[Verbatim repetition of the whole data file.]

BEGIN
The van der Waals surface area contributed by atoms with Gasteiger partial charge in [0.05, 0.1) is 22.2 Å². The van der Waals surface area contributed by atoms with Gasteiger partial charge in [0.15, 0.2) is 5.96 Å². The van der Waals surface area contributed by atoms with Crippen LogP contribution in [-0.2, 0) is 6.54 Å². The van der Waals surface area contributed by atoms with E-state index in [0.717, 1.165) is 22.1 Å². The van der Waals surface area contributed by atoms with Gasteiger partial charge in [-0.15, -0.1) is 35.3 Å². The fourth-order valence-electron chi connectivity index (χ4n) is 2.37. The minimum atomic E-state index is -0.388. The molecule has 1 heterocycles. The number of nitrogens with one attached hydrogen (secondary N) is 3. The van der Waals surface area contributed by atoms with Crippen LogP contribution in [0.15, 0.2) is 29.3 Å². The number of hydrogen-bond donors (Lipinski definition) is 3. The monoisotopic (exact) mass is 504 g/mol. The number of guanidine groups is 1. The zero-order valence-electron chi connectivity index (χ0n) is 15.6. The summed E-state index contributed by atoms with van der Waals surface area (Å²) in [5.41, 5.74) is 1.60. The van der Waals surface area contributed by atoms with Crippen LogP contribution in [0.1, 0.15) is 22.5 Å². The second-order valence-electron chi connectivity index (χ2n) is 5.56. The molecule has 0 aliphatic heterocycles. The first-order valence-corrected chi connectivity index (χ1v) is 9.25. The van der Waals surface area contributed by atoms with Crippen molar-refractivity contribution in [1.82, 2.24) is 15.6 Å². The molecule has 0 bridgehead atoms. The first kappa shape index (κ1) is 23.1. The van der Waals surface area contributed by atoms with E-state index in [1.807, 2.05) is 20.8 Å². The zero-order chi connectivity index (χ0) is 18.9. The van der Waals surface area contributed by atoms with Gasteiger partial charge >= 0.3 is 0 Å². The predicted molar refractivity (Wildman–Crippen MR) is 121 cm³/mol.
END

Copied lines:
The van der Waals surface area contributed by atoms with Gasteiger partial charge in [0.05, 0.1) is 22.2 Å². The van der Waals surface area contributed by atoms with Gasteiger partial charge in [0.15, 0.2) is 5.96 Å². The van der Waals surface area contributed by atoms with Crippen LogP contribution in [-0.2, 0) is 6.54 Å². The van der Waals surface area contributed by atoms with E-state index in [0.717, 1.165) is 22.1 Å². The van der Waals surface area contributed by atoms with Gasteiger partial charge in [-0.15, -0.1) is 35.3 Å². The fourth-order valence-electron chi connectivity index (χ4n) is 2.37. The minimum atomic E-state index is -0.388. The molecule has 1 heterocycles. The number of nitrogens with one attached hydrogen (secondary N) is 3. The van der Waals surface area contributed by atoms with Crippen LogP contribution in [0.15, 0.2) is 29.3 Å². The number of hydrogen-bond donors (Lipinski definition) is 3. The monoisotopic (exact) mass is 504 g/mol. The number of guanidine groups is 1. The zero-order valence-electron chi connectivity index (χ0n) is 15.6. The summed E-state index contributed by atoms with van der Waals surface area (Å²) in [5.41, 5.74) is 1.60. The van der Waals surface area contributed by atoms with Crippen LogP contribution in [0.1, 0.15) is 22.5 Å². The second-order valence-electron chi connectivity index (χ2n) is 5.56. The molecule has 0 aliphatic heterocycles. The first-order valence-corrected chi connectivity index (χ1v) is 9.25. The van der Waals surface area contributed by atoms with Crippen molar-refractivity contribution in [1.82, 2.24) is 15.6 Å². The molecule has 0 bridgehead atoms. The first kappa shape index (κ1) is 23.1. The van der Waals surface area contributed by atoms with E-state index in [1.807, 2.05) is 20.8 Å². The zero-order chi connectivity index (χ0) is 18.9. The van der Waals surface area contributed by atoms with Gasteiger partial charge >= 0.3 is 0 Å². The predicted molar refractivity (Wildman–Crippen MR) is 121 cm³/mol.